Despite these challenges, we still managed to fulfill our orders and our deliveries always arrived at their destination, even if they were slightly delayed.

But being a new brand actually helped us, especially when the pandemic created increased costs for everything from ingredients to shipping. Although stronger brands had to struggle with rising costs, we were still young and flexible enough to incorporate these changes into our business plan and spending.

There have also been some fun surprises during the pandemic, like when we were asked to film an episode of “Shark Tank” in the summer of 2020.

After receiving an email from the TV show producer asking if we wanted to participate, Paul and I immediately kicked into high gear. We watched over 100 episodes of the show to help prepare for our presentation. When we continued we had amazing reactions. Robert Herjavec liked our pitch the most and invested $200,000 in our business.

When the show aired in January 2021, we generated more revenue on our website that day than we had previously in our site’s entire history. It was a big moment for us.

Since then, the company has continued to grow. We now manufacture with three factories in the United States and are sold in 2,500 stores nationwide. In addition to Paul and me, we also now have three employees: a commercial manager, a social manager and a graphic designer. We have also started creating limited edition flavor drops which are available exclusively on our website.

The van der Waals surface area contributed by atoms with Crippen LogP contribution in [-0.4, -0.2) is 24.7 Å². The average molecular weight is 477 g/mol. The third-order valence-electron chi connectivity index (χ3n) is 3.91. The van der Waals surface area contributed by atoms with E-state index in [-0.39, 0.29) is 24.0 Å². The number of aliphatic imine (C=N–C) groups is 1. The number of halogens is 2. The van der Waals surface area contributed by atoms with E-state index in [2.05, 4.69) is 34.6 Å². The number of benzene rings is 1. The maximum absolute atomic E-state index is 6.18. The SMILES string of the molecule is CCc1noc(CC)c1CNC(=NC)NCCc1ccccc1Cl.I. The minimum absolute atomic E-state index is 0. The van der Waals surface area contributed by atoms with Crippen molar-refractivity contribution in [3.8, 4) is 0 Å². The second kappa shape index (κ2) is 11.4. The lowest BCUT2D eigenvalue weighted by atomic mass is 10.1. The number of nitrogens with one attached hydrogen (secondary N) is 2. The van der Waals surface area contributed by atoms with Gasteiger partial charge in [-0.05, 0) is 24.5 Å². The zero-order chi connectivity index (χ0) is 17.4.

But as the business grew, we still received a few curve balls

Aura Bora

Voge says growing the business during the pandemic has been difficult at times.

Aura Bora

In February 2021, the cold caused a deep freeze in several areas where we ship Aura Bora waters, causing our canisters to explode in the back of delivery trucks due to the dramatic temperature drops. Some Texas customers said cans delivered to their doorstep were so cold they turned into slushies.

Waking up to an inbox flooded with emails from people who love our brand saying their cans had exploded was definitely our toughest day so far. We immediately started replacing cans and put in place a strategy to hold back future orders if the temperature were to drop again. Now, if we see the weather changing, we hold the shipments and let customers know they will arrive next week once the temperature warms up a bit.

In 2021, we raised $2 million in seed funding

This funding helped us restock inventory for our contracts with retailers including Whole Foods, Sprouts Farmers Market and Fresh Thyme.

I left my tech job and joined the team full time in February 2022. I was hesitant to leave my job – wondering what it was going to be like working full time with my husband and I wondered if I had learned enough to do it. Good. But at the end of the day, I felt like I learned a lot during my time with the tech company. Paul and I felt ready to work as a team and wanted to play a bigger role in growing the brand I had helped create.

Although we had some tough days, I couldn’t be happier. Every time we release a new flavor and I choose the creature to illustrate for the box and write the decorative haiku, I feel like I’ve given birth to something in the world.

Comments are closed.